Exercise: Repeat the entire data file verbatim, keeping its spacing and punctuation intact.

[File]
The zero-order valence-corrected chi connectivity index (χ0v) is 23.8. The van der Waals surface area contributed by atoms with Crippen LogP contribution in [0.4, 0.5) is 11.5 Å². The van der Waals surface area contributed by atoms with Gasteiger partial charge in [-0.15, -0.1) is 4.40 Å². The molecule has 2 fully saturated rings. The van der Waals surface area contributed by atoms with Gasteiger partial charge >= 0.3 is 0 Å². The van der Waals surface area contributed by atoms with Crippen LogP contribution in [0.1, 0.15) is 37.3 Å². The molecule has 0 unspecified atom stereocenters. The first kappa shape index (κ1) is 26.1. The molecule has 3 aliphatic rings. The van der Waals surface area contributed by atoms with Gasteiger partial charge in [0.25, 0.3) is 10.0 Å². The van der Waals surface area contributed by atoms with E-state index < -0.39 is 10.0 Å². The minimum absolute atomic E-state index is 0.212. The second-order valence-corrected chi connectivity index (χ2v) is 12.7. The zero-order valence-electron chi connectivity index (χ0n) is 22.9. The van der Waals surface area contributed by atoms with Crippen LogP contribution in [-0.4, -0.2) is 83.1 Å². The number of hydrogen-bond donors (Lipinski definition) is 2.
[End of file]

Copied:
The zero-order valence-corrected chi connectivity index (χ0v) is 23.8. The van der Waals surface area contributed by atoms with Crippen LogP contribution in [0.4, 0.5) is 11.5 Å². The van der Waals surface area contributed by atoms with Gasteiger partial charge in [-0.15, -0.1) is 4.40 Å². The molecule has 2 fully saturated rings. The van der Waals surface area contributed by atoms with Gasteiger partial charge >= 0.3 is 0 Å². The van der Waals surface area contributed by atoms with Crippen LogP contribution in [0.1, 0.15) is 37.3 Å². The molecule has 0 unspecified atom stereocenters. The first kappa shape index (κ1) is 26.1. The molecule has 3 aliphatic rings. The van der Waals surface area contributed by atoms with Gasteiger partial charge in [0.25, 0.3) is 10.0 Å². The van der Waals surface area contributed by atoms with E-state index < -0.39 is 10.0 Å². The minimum absolute atomic E-state index is 0.212. The second-order valence-corrected chi connectivity index (χ2v) is 12.7. The zero-order valence-electron chi connectivity index (χ0n) is 22.9. The van der Waals surface area contributed by atoms with Crippen LogP contribution in [-0.4, -0.2) is 83.1 Å². The number of hydrogen-bond donors (Lipinski definition) is 2.